5. Record everything! Assign someone in the group to use their smart phone or video camera to record other advocates asking questions and the MoC’s response. While written transcripts are nice, unfavorable exchanges caught on video can be devastating for MoCs. These clips can be shared through social media and picked up by local and national media. Please familiarize yourself with your state and local laws that govern recording, along with any applicable Senate or House rules, prior to recording. These laws and rules vary substantially from jurisdiction to jurisdiction.


  1. Reach out to media, during and after the town hall. If there’s media at the town hall, the people who asked questions should approach them afterward and offer to speak about their concerns. When the event is over, you should engage local reporters on Twitter or by email and offer to provide an in-person account of what happened, as well as the video footage you collected. Example Twitter outreach:

    “.@reporter I was at Rep. Smith’s town hall in Springfield today. Large group asked about Medicare privatization. I have video & happy to chat.”
    Note: It’s important to make this a public tweet by including the period before the journalist’s Twitter handle. Making this public will make the journalist more likely to respond to ensure they get the intel first.

    Ensure that the members of your group who are directly affected by specific threats are the ones whose voices are elevated when you reach out to media.
  2. Share everything. Post pictures, video, your own thoughts about the event, etc., to social media afterward. Tag the MoC’s office and encourage others to share widely.

This is pretty much what we saw at the Chaffetz event.  Prepared questions were read.  The crowd demanded a microphone.  Questioners asked several follow up questions for as long as they could. The crowd cheered wildly anytime a questions resonated with them. Everything was shared live on Facebook and social media.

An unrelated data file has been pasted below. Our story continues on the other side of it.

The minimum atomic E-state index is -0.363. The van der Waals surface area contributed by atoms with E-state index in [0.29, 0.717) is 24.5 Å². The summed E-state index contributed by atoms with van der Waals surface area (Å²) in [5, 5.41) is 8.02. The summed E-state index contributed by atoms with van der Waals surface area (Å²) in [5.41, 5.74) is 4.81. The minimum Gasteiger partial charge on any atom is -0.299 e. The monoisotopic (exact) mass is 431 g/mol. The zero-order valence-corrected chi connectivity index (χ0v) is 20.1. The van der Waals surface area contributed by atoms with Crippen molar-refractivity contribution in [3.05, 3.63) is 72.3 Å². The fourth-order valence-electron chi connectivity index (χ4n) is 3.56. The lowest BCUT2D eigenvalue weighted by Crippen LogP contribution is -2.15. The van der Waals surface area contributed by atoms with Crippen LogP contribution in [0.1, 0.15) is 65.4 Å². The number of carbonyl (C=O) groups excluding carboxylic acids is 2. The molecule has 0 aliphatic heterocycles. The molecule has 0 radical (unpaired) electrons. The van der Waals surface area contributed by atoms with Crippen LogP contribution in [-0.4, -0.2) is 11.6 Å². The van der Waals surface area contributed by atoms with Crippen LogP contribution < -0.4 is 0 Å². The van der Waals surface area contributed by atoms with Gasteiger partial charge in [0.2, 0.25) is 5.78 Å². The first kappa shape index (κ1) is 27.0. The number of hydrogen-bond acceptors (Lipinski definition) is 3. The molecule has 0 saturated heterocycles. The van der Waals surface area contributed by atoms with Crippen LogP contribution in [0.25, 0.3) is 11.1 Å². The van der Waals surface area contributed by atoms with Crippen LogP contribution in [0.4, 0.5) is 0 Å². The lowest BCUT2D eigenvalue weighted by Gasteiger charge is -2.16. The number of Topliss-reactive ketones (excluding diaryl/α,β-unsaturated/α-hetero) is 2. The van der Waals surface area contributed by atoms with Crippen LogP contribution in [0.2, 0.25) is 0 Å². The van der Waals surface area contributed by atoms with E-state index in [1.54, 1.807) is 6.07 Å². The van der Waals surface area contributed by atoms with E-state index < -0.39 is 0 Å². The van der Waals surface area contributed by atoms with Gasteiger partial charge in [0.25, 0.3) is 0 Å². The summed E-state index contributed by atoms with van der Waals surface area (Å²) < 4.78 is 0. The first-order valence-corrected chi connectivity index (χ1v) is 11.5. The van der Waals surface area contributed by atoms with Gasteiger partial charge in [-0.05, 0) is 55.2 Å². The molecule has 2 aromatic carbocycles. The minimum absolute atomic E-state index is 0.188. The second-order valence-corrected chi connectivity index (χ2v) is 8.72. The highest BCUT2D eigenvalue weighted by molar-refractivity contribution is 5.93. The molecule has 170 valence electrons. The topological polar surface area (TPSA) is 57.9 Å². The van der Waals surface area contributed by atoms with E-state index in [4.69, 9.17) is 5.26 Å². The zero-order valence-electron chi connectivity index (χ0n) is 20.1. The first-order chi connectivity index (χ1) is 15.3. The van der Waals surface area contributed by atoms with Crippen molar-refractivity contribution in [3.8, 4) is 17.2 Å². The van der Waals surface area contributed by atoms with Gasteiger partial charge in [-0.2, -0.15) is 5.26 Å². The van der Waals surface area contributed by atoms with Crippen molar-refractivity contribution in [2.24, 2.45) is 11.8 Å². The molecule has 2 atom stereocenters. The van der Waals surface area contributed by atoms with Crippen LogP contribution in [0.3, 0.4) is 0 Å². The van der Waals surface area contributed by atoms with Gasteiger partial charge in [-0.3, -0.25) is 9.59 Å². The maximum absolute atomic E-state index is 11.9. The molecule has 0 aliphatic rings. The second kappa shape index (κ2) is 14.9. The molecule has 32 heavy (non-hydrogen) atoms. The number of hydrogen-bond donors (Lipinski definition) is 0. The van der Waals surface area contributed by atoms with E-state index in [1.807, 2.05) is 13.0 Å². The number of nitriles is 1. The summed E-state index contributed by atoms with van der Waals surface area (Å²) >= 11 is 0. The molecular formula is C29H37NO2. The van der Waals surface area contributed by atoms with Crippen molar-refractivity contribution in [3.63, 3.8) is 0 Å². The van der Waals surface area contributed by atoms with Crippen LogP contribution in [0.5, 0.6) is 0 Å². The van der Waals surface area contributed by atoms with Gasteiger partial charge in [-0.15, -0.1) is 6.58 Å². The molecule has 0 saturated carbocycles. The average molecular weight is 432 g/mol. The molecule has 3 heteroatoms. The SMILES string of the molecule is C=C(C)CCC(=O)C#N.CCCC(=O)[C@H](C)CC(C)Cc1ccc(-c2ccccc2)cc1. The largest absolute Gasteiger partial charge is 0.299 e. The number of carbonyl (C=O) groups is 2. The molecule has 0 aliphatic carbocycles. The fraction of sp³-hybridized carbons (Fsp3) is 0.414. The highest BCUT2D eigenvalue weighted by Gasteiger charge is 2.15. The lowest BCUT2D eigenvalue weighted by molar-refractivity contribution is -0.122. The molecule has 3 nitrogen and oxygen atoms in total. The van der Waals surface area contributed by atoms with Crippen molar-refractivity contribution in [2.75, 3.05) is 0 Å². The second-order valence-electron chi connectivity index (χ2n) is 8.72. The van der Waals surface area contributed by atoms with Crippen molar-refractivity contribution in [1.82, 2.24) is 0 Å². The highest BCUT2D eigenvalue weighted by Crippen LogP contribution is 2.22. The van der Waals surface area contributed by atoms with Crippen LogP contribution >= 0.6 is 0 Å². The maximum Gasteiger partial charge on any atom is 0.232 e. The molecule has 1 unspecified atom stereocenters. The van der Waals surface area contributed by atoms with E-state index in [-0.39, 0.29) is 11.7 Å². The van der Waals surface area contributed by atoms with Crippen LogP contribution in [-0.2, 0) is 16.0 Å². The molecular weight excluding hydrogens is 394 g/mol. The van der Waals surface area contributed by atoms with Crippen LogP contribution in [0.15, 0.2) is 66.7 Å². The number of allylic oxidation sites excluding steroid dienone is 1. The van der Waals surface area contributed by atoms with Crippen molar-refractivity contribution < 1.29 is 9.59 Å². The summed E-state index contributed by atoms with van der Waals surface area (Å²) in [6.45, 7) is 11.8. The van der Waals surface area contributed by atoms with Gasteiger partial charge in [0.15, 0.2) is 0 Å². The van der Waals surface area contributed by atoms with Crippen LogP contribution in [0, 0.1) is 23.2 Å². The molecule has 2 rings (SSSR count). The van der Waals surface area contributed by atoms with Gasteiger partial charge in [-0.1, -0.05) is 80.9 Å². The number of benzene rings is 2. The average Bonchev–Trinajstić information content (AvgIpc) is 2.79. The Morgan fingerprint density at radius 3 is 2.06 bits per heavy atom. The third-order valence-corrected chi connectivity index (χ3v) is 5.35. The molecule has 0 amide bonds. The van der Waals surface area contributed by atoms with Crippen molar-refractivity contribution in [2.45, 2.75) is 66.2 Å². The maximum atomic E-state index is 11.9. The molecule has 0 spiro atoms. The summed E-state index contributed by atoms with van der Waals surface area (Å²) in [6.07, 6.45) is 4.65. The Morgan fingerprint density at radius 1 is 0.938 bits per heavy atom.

Meanwhile, I have my own town hall meeting coming up.   I inadvertently volunteered as the House Punching Bag this session after provoking the ire of activists several weeks ago.  So, I do expect a lively and interesting event.   Look for a report on that next week.      


  1. Um, how about instead of ad hominem attacks towards the 'activists' you state your position and give a valid argument. I still don't know what your position is, beyond the knowledge that you don't like the protesters.

    I want to know what your position is; defend it, then listen to what the protesters are saying. Ask your constituents if the 'disruptors' actually reflect the views of your voters. Your job is to listen to US, to represent OUR views. Have you lost sight of that?

    1. Anonymous, I'm betting that you're not in Representative Peterson's district but another person from the Indivisible group. I found this post very insightful. Good to be prepared and see how these people are organizing to disrupt civil discourse, so they get their way in four years. This is mob rule intended to shout down anyone who doesn't agree and very different from hearing the views of voters. Sad.

  2. Anonymous, I listened to all 90 minutes of that town hall meeting. The voters that I have spoken to that voted for me do not share the same level of vehement rejection of our current state of affairs. You want to know what my position is. Thank you for asking. But my position on what? There are 10,000 issues to discuss. I have almost 10 years of blog posts here to help offer insight to my worldview. My positions should be easily known.